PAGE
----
To support this statement, this technology is already picking up industry recognition.

On November 10, Vuzix announced that Blade has been awarded four International CES Innovation 2018 awards, spread across the areas of Fitness, Sports and Biotech; Wireless Handset Accessories; Portable Media Players and Accessories as well as Computer Accessories.

When considered against the fact that Blade hasn't even launched yet (and, indeed, it is intended to do so at CES, the conference at which it's going to pick up these awards), that's a pretty strong early validation of the product's potential.

While AR is very much a hot topic right now, it's really difficult to get across just how game-changing it could be longer-term. The Blade smart glasses are a real step forward towards bringing about the leaps forward in technological capability that AR promises but, again, it's difficult to describe exactly why and what this means.

One way to get an idea is to take a look at this video, recorded by Vuzix COO Paul Boris, who previously served as VP of Manufacturing Industries, GE Digital at General Electric Company (NYSE:GE) and Global VP at SAP SE (ADR) (NYSE:SAP).

In the video, Boris hooks up his prototype Blade smart glasses to a laptop in order to enable us to see what he's viewing and downloads an android application that has been created by a team at the Harvard Business Review. He then views an image published in the print version of the Harvard Business Review through the glasses and the image comes to life. Seriously, it's almost impossible to describe what this really looks like using words alone so it's well worth taking a look at the video for anybody who genuinely wants to get an idea of the capability of this sort of technology, even at its early stages.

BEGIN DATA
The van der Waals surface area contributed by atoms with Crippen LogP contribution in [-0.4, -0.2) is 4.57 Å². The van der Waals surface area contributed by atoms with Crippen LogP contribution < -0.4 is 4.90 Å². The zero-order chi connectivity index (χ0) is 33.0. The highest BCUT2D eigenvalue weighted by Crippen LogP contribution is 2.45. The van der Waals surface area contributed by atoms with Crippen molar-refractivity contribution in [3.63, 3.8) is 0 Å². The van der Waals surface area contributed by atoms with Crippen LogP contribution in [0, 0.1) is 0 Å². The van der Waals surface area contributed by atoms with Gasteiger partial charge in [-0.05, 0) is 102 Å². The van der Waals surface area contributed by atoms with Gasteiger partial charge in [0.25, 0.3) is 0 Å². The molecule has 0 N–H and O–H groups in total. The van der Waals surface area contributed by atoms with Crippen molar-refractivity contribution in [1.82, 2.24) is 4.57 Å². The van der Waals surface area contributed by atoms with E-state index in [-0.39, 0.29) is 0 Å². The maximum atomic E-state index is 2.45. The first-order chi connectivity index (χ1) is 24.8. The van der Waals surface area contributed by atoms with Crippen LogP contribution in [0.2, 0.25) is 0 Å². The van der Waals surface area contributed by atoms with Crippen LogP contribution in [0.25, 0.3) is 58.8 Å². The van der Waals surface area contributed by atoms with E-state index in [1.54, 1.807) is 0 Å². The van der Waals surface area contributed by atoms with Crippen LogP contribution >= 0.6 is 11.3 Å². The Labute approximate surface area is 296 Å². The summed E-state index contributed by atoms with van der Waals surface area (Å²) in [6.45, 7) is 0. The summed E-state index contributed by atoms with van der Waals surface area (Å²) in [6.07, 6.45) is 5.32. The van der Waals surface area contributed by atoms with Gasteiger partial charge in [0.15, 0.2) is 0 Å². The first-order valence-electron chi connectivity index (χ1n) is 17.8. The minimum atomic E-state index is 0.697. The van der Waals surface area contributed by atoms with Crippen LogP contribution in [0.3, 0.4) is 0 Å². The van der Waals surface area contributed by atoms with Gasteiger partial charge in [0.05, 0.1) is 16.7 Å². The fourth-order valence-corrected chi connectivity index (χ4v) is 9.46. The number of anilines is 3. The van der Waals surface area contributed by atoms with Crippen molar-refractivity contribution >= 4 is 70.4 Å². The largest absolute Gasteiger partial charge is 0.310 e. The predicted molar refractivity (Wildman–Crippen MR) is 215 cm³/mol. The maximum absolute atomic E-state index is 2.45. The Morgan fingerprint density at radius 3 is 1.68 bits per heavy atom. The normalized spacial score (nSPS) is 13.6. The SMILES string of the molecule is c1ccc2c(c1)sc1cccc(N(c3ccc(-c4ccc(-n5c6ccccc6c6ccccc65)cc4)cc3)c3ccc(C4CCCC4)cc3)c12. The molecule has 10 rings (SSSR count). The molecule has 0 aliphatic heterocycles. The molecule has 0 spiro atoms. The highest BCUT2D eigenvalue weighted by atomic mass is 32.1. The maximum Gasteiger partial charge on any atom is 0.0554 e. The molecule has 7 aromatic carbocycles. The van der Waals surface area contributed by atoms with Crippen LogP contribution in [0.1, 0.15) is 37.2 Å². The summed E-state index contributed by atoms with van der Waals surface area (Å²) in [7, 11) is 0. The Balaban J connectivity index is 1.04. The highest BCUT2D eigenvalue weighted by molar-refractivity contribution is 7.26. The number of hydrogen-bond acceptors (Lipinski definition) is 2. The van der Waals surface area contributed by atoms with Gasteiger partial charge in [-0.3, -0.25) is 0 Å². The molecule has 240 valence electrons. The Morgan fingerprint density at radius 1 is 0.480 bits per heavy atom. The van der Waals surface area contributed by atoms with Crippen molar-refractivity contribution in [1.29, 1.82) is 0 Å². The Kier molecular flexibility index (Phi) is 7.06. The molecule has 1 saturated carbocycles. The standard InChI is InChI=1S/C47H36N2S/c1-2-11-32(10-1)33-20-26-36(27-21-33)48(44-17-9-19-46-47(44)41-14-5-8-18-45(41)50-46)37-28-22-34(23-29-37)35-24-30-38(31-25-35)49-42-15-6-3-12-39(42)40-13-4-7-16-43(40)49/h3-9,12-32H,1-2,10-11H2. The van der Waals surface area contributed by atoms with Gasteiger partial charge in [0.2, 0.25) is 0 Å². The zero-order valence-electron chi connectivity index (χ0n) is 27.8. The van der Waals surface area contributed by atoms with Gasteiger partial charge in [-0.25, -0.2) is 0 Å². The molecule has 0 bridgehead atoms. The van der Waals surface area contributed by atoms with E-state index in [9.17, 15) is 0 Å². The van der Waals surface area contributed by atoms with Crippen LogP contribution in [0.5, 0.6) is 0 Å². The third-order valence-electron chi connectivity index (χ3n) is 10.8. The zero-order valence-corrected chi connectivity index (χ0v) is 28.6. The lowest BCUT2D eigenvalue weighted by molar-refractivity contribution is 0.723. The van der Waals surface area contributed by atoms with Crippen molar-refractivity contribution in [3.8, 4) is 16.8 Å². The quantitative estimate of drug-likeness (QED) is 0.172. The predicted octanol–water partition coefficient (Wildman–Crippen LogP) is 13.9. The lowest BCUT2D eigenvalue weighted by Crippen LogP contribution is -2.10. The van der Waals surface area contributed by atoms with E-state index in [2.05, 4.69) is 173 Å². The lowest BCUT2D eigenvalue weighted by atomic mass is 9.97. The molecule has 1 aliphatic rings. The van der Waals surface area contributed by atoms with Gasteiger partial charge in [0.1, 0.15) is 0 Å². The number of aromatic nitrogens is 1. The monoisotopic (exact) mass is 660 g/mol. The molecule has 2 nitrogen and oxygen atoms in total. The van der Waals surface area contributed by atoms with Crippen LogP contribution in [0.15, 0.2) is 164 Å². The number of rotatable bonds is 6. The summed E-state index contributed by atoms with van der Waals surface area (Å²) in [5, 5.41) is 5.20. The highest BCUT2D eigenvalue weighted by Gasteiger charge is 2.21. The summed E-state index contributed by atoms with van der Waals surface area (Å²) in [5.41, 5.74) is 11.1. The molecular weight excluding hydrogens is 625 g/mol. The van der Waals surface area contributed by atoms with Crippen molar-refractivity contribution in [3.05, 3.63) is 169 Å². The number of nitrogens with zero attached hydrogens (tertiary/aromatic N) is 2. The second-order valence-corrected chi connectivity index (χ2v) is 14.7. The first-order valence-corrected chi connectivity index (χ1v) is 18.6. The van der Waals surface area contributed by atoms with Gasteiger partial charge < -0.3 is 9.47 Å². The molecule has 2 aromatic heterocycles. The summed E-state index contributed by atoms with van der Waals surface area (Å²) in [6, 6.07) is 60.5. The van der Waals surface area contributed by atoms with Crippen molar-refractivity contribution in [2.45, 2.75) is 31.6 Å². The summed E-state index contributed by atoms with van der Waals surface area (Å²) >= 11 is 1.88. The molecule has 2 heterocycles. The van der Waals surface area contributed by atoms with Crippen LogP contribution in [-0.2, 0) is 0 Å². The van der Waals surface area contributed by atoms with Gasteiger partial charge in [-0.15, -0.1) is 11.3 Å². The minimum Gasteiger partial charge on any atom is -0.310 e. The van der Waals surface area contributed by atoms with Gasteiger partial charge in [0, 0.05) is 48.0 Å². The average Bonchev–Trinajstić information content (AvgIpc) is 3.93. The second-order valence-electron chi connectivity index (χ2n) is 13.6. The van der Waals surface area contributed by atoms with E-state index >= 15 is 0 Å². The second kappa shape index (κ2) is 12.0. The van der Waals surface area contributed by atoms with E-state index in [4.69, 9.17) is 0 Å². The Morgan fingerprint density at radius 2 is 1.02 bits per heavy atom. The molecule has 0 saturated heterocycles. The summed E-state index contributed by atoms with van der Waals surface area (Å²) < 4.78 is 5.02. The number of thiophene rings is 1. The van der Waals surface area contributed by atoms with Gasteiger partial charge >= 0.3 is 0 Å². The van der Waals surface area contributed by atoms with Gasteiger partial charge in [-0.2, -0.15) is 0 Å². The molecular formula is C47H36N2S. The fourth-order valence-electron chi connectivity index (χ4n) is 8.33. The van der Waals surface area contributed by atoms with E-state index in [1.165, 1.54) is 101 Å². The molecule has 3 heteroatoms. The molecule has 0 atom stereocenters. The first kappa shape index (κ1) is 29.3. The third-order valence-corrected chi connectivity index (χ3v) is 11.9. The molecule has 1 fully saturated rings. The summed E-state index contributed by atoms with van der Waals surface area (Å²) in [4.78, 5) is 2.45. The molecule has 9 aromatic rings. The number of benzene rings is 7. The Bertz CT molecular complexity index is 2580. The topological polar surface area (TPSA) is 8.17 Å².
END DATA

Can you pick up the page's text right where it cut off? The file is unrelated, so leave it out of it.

By way of a quick look at the numbers, Vuzix generated a little over $1.4 million in revenues during the third quarter of this year, up 141% on the comparable quarter during 2016. Net loss for the period came in at a little over $5.5 million.

Cash on hand sits at around $8.7 million, negating any near-term dilution risk, but there is always the potential for an equity raise going forward especially given that this company is pushing into a high-growth industry near term.

All said, this is a company that flies under the radar of many traders and investors based on the fact that it is operating in an industry currently dominated (from a consumer awareness perspective) by household names - Facebook Inc (NASDAQ:FB), Apple, Sony Corp (ADR) (NYSE:SNE) etc.

This under the radar status is far from representative of its positioning in the sector, however, and it can only be a matter of time before wider markets switch onto the success Vuzix has already enjoyed in AR and the implications that this early success has for the company's growth potential going forward.


This article was written by Luke Douglas for on .

This article published in collaboration with Scutify, the best app for traders and investors. Download the Scutify iOS App, the Scutify Android App or visit Scutify.com.